Sulfur is a mineral needed for the manufacture of many proteins, including those forming
hair, muscles, and skin. Sulfur contributes to
fat digestion and absorption, because it is needed to make bile acids. Sulfur is also a
constituent of bones, teeth, and collagen (the protein in connective tissue). As a component
of insulin, sulfur is needed to regulate blood
sugar. Sulfur is present in methylsulfonylmethane
(MSM), a naturally-occurring substance available as a supplement.
Who is likely to be deficient?
Deficiencies of sulfur have not been documented, although a protein-deficient diet could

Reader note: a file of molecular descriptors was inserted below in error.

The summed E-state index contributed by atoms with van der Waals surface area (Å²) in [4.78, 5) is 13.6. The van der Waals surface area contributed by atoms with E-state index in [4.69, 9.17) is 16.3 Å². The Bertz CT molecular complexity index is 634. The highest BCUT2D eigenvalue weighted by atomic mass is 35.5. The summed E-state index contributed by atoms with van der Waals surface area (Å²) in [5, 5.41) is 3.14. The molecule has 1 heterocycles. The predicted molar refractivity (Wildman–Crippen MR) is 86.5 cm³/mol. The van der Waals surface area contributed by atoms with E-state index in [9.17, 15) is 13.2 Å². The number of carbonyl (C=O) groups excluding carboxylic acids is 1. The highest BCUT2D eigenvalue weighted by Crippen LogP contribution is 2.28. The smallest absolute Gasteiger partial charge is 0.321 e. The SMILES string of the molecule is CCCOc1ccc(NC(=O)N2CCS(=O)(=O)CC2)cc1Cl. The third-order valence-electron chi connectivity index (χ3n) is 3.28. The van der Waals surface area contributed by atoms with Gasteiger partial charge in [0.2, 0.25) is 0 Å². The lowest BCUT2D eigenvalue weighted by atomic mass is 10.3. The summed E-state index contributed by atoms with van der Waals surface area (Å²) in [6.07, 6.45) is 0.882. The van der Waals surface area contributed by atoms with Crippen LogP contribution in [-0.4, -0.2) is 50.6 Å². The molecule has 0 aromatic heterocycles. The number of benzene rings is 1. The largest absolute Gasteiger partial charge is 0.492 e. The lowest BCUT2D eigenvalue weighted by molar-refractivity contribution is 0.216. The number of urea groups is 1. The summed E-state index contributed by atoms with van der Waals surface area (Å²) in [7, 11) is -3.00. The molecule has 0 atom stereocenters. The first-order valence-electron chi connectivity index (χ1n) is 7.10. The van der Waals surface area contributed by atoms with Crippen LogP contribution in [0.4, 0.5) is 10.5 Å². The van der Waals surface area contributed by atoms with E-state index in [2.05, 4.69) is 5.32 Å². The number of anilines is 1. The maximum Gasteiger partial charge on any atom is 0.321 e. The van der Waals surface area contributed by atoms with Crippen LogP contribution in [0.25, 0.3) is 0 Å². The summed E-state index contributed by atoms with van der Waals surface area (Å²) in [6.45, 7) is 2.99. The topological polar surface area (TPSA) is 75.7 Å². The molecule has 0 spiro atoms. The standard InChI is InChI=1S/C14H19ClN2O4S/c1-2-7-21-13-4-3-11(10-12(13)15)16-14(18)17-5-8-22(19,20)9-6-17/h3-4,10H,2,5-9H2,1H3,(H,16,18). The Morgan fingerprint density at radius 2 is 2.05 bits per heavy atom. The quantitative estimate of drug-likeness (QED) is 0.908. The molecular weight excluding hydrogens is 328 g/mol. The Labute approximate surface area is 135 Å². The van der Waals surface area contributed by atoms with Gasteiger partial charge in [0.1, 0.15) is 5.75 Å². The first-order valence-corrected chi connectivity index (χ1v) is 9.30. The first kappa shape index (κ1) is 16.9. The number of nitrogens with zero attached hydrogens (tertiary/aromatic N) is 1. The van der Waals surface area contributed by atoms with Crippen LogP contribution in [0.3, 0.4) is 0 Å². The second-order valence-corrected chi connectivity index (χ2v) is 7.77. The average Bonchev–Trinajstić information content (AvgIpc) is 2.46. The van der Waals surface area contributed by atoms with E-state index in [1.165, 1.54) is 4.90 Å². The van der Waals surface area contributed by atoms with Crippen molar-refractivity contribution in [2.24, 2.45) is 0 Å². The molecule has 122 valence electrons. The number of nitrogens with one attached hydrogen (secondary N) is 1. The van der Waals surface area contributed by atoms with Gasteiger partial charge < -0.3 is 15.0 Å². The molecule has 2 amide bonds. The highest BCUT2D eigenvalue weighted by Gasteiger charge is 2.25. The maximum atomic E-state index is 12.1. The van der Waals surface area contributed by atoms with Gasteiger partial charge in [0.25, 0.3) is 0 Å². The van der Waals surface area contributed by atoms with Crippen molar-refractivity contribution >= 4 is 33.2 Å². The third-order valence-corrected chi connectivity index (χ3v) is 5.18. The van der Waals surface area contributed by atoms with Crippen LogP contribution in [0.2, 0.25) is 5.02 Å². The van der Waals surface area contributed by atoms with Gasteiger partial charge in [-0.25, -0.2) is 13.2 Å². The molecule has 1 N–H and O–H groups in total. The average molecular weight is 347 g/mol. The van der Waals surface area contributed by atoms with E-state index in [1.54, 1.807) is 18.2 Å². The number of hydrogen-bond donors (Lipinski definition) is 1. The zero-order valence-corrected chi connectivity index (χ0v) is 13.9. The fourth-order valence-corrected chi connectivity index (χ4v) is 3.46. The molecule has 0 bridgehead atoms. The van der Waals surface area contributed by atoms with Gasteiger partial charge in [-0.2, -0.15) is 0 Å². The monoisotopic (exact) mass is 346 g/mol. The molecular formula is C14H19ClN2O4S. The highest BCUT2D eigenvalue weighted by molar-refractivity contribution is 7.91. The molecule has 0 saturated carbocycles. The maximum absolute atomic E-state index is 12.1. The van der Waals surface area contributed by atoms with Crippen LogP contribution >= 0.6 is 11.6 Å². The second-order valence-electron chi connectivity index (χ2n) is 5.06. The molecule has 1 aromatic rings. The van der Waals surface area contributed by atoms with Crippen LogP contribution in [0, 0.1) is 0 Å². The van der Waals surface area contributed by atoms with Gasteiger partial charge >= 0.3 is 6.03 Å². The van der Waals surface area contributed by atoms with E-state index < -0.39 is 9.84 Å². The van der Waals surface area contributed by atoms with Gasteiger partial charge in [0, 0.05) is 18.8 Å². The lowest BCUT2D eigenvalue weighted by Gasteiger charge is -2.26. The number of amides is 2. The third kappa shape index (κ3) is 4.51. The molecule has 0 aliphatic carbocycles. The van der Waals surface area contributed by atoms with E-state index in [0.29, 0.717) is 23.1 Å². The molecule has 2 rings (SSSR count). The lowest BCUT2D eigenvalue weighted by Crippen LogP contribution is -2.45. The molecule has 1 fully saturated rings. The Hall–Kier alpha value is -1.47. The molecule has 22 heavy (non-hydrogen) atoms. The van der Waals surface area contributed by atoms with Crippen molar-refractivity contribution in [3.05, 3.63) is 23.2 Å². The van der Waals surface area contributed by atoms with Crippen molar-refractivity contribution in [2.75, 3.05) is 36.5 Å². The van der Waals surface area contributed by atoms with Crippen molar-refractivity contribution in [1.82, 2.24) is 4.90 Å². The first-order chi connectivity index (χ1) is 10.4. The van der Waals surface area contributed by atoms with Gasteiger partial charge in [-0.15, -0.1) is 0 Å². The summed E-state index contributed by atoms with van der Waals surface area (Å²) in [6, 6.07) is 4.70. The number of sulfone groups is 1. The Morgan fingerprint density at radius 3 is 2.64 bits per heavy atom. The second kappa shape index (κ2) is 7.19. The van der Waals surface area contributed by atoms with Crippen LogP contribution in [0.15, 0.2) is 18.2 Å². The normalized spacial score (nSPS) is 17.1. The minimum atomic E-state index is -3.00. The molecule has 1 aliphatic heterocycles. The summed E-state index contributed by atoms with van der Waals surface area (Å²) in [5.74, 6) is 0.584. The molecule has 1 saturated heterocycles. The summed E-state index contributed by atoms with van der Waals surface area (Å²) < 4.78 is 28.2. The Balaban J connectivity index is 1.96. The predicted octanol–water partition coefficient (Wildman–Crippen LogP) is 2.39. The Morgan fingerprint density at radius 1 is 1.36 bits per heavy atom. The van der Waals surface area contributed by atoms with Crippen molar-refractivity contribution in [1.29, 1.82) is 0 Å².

theoretically lead to a deficiency of sulfur. Low levels of cystine, and therefore possibly
sulfur, were reported many years ago in people with arthritis, but this association is far
How much is usually taken?
No recommended intake levels have been established for sulfur. Since most Western diets are
high in protein, the majority of diets probably supply enough sulfur.
Are there any side effects or interactions?
No side effects have been reported with the use of sulfur.
At the time of writing, there were no well-known drug interactions
1. Augusti KT. Therapeutic values of onion (Allium cepa L.) and garlic
(Allium sativum L.). Indian J Exp Biol 1996;34:634–40.
2. Sullivan MX, Hess WC. The cystine content of the finger nails in
arthritis. J Bone Joint Surg 1935;16:185–8.